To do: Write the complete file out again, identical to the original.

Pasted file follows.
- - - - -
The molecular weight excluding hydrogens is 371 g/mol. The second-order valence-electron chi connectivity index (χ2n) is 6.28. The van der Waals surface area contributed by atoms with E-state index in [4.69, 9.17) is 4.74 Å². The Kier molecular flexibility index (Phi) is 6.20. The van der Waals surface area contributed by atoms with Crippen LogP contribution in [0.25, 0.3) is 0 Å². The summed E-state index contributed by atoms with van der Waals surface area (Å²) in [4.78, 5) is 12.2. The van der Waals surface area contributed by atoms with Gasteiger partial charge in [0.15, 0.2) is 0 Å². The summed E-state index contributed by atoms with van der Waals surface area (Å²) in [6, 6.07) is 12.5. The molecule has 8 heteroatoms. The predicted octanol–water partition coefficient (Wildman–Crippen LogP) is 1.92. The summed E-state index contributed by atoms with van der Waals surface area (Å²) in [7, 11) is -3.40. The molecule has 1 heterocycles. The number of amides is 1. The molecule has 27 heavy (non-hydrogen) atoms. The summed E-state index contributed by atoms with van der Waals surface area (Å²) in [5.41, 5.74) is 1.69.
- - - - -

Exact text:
The molecular weight excluding hydrogens is 371 g/mol. The second-order valence-electron chi connectivity index (χ2n) is 6.28. The van der Waals surface area contributed by atoms with E-state index in [4.69, 9.17) is 4.74 Å². The Kier molecular flexibility index (Phi) is 6.20. The van der Waals surface area contributed by atoms with Crippen LogP contribution in [0.25, 0.3) is 0 Å². The summed E-state index contributed by atoms with van der Waals surface area (Å²) in [4.78, 5) is 12.2. The van der Waals surface area contributed by atoms with Gasteiger partial charge in [0.15, 0.2) is 0 Å². The summed E-state index contributed by atoms with van der Waals surface area (Å²) in [6, 6.07) is 12.5. The molecule has 8 heteroatoms. The predicted octanol–water partition coefficient (Wildman–Crippen LogP) is 1.92. The summed E-state index contributed by atoms with van der Waals surface area (Å²) in [7, 11) is -3.40. The molecule has 1 heterocycles. The number of amides is 1. The molecule has 27 heavy (non-hydrogen) atoms. The summed E-state index contributed by atoms with van der Waals surface area (Å²) in [5.41, 5.74) is 1.69.